B.C. Ombudsperson Jay Chalke. (Submitted)

Watchdog praises changes made so far after B.C.’s health worker misfirings scandal

Ombusperson Jay Chalke gives an update on the recommendations he made following the 2012 misfirings

The B.C. government has implemented most of a watchdog’s recommendations stemming from the misfiring of seven health ministry employees in 2012, a report released Tuesday said.

Last year, the Liberal government apologized for the “flawed investigation and rushed decision” that lead to the firings of seven health ministry researchers who were assessing drugs for eligibility under the province’s Pharmacare program.

The health ministry initially said a confidential database of B.C. patients who had taken various drugs had been misused, and some of the researchers appeared to have conflicts of interest.

READ MORE: Cash, apologies coming for fired health researchers

READ MORE: B.C. set to close ‘gaps’ in ministry research six years after health researcher firings

A 2017 report released by Ombudsperson Jay Chalke made 41 recommendations that broadly covered public and individual apologies, ex-gratia payments returning personal possession and better protection for whistleblowers.

On Tuesday, Chalke said 37 of those recommendations have been brought in, including a $500,000 University of Victoria scholarship set up for health worker Roderick MacIsaac, who committed suicide after being fired.

“The effort and collaboration required to make these important improvements in the public service has been very significant and I am heartened by the progress to date,” said Chalke. “Taken together, these steps help mitigate the risk that the series of events in 2012 could reoccur.”

The four outstanding recommendations are assessing the financial impact on employees who were disciplined but not fired; finalizing payments to contractors; implementing recommendations related to the settlement terms of reopened grievances of the fired bargaining unit employees; and continuing to create a more positive workplace culture at the Ministry of Health.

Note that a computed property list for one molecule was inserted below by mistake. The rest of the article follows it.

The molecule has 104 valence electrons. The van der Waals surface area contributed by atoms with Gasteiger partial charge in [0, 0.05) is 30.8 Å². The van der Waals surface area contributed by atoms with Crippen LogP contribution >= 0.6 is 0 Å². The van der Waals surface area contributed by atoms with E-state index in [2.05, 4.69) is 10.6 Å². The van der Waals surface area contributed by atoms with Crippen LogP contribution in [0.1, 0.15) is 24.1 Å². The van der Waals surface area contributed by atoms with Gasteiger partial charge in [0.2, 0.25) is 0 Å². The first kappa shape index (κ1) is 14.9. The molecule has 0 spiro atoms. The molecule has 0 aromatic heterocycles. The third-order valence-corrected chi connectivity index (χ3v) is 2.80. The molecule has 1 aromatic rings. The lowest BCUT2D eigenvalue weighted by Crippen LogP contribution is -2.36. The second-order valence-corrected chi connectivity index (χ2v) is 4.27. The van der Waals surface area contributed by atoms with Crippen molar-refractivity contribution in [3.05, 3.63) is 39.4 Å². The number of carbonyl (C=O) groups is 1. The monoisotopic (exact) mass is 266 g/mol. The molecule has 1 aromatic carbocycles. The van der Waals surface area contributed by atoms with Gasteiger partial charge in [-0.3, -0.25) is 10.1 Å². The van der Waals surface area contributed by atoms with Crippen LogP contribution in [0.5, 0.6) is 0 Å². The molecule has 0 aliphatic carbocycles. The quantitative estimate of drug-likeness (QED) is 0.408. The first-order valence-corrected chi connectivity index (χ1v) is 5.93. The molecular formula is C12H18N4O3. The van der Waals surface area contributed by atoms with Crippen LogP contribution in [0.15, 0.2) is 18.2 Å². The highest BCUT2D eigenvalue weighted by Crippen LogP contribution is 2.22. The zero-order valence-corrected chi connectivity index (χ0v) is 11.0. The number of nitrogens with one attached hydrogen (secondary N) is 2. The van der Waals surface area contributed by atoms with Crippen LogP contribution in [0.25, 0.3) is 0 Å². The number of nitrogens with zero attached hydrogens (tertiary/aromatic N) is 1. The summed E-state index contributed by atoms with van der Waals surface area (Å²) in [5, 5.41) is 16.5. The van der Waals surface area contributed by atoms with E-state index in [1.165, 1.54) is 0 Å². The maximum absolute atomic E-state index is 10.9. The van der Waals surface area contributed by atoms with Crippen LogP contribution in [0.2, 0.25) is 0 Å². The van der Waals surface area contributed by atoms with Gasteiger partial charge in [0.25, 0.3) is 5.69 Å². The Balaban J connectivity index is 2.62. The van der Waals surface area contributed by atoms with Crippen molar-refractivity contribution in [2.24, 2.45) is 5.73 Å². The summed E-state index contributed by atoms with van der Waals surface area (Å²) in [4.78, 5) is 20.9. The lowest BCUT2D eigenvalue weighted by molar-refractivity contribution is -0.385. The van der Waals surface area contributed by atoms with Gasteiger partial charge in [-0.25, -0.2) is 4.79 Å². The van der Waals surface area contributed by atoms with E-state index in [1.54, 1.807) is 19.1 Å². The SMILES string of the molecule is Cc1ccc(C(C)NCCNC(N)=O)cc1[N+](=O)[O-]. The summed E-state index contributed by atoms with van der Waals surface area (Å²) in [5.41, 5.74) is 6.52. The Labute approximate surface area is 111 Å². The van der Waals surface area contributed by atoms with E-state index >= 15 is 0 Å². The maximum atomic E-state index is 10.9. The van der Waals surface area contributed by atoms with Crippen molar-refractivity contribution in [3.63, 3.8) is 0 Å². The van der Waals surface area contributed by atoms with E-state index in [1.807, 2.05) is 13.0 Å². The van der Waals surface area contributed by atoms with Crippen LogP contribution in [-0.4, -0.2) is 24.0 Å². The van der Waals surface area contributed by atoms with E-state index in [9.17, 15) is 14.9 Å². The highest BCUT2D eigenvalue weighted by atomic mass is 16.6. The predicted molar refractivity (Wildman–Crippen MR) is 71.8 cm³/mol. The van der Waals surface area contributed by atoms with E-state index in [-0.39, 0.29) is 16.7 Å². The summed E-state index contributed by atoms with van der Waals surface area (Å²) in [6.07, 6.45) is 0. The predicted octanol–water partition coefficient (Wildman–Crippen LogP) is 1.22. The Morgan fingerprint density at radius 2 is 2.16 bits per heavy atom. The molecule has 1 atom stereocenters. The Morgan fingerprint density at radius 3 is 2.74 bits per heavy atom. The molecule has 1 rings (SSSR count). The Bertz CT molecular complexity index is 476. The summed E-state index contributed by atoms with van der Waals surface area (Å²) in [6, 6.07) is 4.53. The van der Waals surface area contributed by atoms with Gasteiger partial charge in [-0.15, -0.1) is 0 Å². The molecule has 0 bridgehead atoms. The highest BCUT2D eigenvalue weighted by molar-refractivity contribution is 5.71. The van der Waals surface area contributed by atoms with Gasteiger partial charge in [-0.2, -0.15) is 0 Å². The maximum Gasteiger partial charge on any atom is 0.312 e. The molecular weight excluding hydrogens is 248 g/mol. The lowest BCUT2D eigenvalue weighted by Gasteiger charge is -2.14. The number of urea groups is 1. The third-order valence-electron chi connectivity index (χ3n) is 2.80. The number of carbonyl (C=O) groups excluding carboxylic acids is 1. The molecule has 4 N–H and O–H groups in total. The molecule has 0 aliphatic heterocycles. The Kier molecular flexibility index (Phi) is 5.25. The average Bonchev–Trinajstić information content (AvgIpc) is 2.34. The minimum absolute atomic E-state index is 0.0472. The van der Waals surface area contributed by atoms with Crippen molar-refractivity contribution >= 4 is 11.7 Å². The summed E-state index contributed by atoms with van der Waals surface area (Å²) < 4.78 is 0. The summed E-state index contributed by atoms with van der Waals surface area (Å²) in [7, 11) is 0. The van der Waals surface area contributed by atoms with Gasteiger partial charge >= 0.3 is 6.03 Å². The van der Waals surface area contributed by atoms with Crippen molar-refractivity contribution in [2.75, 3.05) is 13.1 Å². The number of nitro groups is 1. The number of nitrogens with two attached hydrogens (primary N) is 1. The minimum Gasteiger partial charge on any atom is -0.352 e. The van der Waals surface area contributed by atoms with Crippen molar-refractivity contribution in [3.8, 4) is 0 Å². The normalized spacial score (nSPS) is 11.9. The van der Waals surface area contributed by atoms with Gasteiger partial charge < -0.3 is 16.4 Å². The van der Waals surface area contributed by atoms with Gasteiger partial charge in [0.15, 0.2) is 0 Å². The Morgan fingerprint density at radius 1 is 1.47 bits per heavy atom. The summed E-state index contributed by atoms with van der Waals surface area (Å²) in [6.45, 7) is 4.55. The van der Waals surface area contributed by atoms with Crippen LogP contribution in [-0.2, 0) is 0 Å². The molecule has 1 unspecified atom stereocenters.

@katslepian

katya.slepian@bpdigital.ca

Like us on Facebook and follow us on Twitter.

Just Posted

Cloverdale’s 5 most-read stories of the week, March 17–22

Lottery ticket lawsuit, mysterious holes in tree trunks, and more

Hands Against Racism takes over Surrey City Hall

Event included music, dance; two people received awards

What’s happening in Cloverdale this weekend, March 22 to 24

Looking for something to do in Cloverdale this weekend?

Surrey couple visits the Philippines each year to give back to wife’s former village

Nissa and Bob Clarkson give toys to children, provide medical-dental missions

Sparks fly as SUV speeds down wrong side of Highway 1 trying to flee RCMP

Captured on video, the vehicle headed westbound against oncoming traffic before crashing

1,300 cruise ship passengers rescued by helicopter amid storm off Norway’s coast

Rescue teams with helicopters and boats were sent to evacuate the cruise ship under extremely difficult circumstances

B.C. university to offer first graduate program on mindfulness in Canada

University of the Fraser Valley says the mostly-online program focuses on self-care and well being

Province announces $18.6 million for B.C. Search and Rescue

The funding, spread over three years, to pay for operations, equipment, and training

Vancouver-bound transit bus involved in fatal crash near Seattle

One man was killed and a woman injured in crash with bus purchased by TransLink

Late-season wave of the flu makes its round in B.C.

BC Centre for Disease Control reported 50 per cent jump in flu cases in first weeks of March

Tofino’s housing crisis causing some to seek shelter at the local hospital

Tofino’s housing crisis is pushing the town’s ‘hidden homeless’ population into the forefront.

Sentencing judge in Broncos crash calls for carnage on highways to end

Judge Inez Cardinal sentenced Jaskirat Singh Sidhu to eight years

Most Read